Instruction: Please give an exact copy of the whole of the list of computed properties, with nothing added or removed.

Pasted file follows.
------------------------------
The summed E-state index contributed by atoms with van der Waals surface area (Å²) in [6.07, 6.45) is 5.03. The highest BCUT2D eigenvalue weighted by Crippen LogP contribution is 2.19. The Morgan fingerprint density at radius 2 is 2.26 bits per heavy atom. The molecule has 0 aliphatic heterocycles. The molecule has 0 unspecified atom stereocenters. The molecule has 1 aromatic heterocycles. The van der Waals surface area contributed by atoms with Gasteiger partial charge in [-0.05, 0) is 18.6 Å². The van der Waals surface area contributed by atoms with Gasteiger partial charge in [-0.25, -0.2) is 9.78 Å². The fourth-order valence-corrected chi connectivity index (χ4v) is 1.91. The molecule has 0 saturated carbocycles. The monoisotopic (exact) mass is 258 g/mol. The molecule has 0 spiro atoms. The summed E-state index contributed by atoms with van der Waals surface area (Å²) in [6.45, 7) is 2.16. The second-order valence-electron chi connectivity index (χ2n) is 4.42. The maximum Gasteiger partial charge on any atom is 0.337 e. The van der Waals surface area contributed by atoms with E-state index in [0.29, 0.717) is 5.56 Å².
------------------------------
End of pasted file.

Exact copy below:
The summed E-state index contributed by atoms with van der Waals surface area (Å²) in [6.07, 6.45) is 5.03. The highest BCUT2D eigenvalue weighted by Crippen LogP contribution is 2.19. The Morgan fingerprint density at radius 2 is 2.26 bits per heavy atom. The molecule has 0 aliphatic heterocycles. The molecule has 0 unspecified atom stereocenters. The molecule has 1 aromatic heterocycles. The van der Waals surface area contributed by atoms with Gasteiger partial charge in [-0.05, 0) is 18.6 Å². The van der Waals surface area contributed by atoms with Gasteiger partial charge in [-0.25, -0.2) is 9.78 Å². The fourth-order valence-corrected chi connectivity index (χ4v) is 1.91. The molecule has 0 saturated carbocycles. The monoisotopic (exact) mass is 258 g/mol. The molecule has 0 spiro atoms. The summed E-state index contributed by atoms with van der Waals surface area (Å²) in [6.45, 7) is 2.16. The second-order valence-electron chi connectivity index (χ2n) is 4.42. The maximum Gasteiger partial charge on any atom is 0.337 e. The van der Waals surface area contributed by atoms with E-state index in [0.29, 0.717) is 5.56 Å².